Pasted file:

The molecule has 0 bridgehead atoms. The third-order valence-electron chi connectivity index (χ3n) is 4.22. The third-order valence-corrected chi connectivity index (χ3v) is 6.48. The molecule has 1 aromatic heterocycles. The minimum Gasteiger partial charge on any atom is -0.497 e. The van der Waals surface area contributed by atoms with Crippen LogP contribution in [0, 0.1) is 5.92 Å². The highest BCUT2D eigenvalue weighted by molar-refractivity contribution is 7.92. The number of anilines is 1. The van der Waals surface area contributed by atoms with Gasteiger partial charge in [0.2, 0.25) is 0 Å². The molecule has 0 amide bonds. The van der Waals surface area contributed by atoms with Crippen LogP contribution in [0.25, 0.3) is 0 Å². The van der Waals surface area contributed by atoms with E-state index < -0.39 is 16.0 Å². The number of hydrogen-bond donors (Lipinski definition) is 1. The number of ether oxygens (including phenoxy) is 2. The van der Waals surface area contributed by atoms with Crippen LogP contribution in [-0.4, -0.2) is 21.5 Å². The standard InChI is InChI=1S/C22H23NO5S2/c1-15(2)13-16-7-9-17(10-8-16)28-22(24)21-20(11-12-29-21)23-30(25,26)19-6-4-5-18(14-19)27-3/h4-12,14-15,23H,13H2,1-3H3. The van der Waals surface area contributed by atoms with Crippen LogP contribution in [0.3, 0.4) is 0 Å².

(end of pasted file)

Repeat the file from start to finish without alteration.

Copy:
The molecule has 0 bridgehead atoms. The third-order valence-electron chi connectivity index (χ3n) is 4.22. The third-order valence-corrected chi connectivity index (χ3v) is 6.48. The molecule has 1 aromatic heterocycles. The minimum Gasteiger partial charge on any atom is -0.497 e. The van der Waals surface area contributed by atoms with Crippen LogP contribution in [0, 0.1) is 5.92 Å². The highest BCUT2D eigenvalue weighted by molar-refractivity contribution is 7.92. The number of anilines is 1. The van der Waals surface area contributed by atoms with Gasteiger partial charge in [0.2, 0.25) is 0 Å². The molecule has 0 amide bonds. The van der Waals surface area contributed by atoms with Crippen LogP contribution in [0.25, 0.3) is 0 Å². The van der Waals surface area contributed by atoms with E-state index < -0.39 is 16.0 Å². The number of hydrogen-bond donors (Lipinski definition) is 1. The number of ether oxygens (including phenoxy) is 2. The van der Waals surface area contributed by atoms with Crippen LogP contribution in [-0.4, -0.2) is 21.5 Å². The standard InChI is InChI=1S/C22H23NO5S2/c1-15(2)13-16-7-9-17(10-8-16)28-22(24)21-20(11-12-29-21)23-30(25,26)19-6-4-5-18(14-19)27-3/h4-12,14-15,23H,13H2,1-3H3. The van der Waals surface area contributed by atoms with Crippen LogP contribution in [0.3, 0.4) is 0 Å².